‘Whatever they want’

As 1,000 homes were destroyed in the fire, many more people suddenly began looking at the same small pool of housing – perfect market conditions for rising prices.

Rents in Boulder County have doubled from the same period last year, up 4.4% so far in 2022. Rob Warnock, senior research fellow at Apartment List, said seasonal increases—where rents typically drop in the winter and rise again in the spring—start earlier in Boulder and Broomfield.

“Boulder and Broomfield counties have seen seasonal rent increases begin about a month ago, and prices have increased in those counties relative to others,” Warnock said.

It’s impossible to tell from this limited data that the Marshall Fire directly caused this increase, but “theory makes sense,” Warnock cautioned.

“The fires affected both supply and demand: creating more demand by displacing households and reducing the supply of available housing by destroying them,” Warnock said. “Assuming that people want to relocate within the same community, the theory argues that competitiveness should increase. Price changes are also appropriate.”

Costs have increased with inflation, so some increase is justified. It will make it much more difficult to prove price gouging, which is all responsibility on the tenant.

“People can definitely argue, ‘My spending has gone up and I’m raising my price,'” Dickinson said. “You have to prove otherwise. No one stands a chance of winning one of these cases. They’re not going to hire a lawyer, and they’re not going to take a job for something really complicated legally.

“People will be freed from doing what they want.”

Maximizing revenue

Ulrich, who also runs a property management company, said supply is increasing as homes damaged by smoke and water are made habitable again. Second home owners also offered vacant houses to the victims. Some property owners have had to lower rents after first trying to raise them, he said.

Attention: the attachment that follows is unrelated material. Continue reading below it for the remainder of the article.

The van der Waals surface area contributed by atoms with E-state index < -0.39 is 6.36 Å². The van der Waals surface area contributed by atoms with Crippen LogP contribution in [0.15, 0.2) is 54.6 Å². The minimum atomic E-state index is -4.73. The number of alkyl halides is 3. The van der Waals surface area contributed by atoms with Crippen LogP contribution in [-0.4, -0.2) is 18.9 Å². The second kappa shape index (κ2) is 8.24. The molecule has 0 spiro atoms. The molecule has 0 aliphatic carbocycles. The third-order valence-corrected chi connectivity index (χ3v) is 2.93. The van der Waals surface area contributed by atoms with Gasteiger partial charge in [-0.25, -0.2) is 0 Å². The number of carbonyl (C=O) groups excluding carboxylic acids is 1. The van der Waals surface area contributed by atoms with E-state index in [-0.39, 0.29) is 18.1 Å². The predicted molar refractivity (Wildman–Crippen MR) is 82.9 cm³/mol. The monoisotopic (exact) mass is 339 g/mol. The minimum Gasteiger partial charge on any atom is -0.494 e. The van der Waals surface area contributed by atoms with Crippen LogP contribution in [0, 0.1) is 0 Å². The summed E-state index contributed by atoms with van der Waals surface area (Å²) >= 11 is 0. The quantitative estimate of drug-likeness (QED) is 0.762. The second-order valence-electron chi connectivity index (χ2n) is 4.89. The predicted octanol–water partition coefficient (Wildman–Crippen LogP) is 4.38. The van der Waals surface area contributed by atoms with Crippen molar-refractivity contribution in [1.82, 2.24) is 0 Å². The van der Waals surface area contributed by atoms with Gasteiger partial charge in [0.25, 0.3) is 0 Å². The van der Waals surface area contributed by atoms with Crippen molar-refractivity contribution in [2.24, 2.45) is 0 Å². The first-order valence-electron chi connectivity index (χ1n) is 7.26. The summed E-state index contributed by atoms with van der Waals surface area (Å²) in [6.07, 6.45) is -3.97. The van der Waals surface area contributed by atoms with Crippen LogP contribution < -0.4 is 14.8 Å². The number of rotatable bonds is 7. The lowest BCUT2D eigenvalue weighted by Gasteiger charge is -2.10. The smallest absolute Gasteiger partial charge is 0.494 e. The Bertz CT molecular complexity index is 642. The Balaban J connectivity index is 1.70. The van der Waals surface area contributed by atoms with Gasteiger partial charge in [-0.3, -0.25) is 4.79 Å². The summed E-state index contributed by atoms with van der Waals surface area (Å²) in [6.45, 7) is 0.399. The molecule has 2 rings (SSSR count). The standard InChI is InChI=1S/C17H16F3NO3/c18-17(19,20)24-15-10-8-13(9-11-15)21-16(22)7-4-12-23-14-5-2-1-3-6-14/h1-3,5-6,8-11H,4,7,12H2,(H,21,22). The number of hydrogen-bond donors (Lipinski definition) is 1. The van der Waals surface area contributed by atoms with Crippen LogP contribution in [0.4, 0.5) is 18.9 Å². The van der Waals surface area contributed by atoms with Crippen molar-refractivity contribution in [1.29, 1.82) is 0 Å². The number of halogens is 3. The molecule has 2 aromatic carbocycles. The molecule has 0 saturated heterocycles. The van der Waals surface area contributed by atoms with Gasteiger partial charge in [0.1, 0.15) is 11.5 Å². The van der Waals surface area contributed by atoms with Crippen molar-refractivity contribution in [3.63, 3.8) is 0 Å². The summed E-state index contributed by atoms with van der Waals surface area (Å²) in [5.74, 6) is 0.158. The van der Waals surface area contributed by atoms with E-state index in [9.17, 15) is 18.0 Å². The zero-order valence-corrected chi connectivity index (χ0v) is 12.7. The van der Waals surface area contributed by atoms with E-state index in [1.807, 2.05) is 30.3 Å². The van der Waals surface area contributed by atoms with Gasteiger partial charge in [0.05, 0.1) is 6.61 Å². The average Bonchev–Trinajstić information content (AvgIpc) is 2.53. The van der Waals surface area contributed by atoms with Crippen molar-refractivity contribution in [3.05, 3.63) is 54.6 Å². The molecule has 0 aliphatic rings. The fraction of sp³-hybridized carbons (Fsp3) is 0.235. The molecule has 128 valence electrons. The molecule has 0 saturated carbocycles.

Dickinson wrote a letter that he shared with his clients. rock kickwarned them not to charge much higher rents and suggested increases of 0-5% for renovating tenants and up to 8% for reclaimed properties.

“If we try to maximize your income this summer,” he wrote, “we could potentially increase rents on all properties by 15-30%, which would definitely put both of us in legal danger as we would displace hundreds of families and were unable to rationalize this increase. 12.5%. may be enough to file a complaint, and we don’t want to be near that border.”

Dickinson said these figures are based on independent research into pitting the prices of other items, such as water, in past disasters. He and Ulrich were unaware of any guidance from the government to landlords or property managers on what constitutes price gouging.

Ulrich has his own definition: famous saying about obscenity: “You’ll understand when you see it.”

True examples of price gouging are extremely rare, Ulrich said. Many of Dickinson’s clients “responded affirmatively” when he suggested they “do their part, ONLY by increasing our rents by a fair and reasonable amount”.

Smith also found kindness from his neighbors and friends with whom he shared the saga. She was able to negotiate a smaller raise of $285 or 11% per month with the landlord. But the experience still angered Boulder.

“I knew it would be expensive, but I thought people would get better,” he said. “I feel like people place a lot more emphasis on maximizing their investment than impacting their lives.”

While her stay at her house may have worked, Smith knows that next year, the expected rent is $3,000 a month. And it will return to the same place: looking for an alternative in a market where prices are always rising.

“There’s a lot of energy and support for people who lost their homes in the fire,” Dickinson said. “There won’t be the same emotional or monetary support for people priced out of the market a year from now.”

— Shay Castle, @shayshinecastle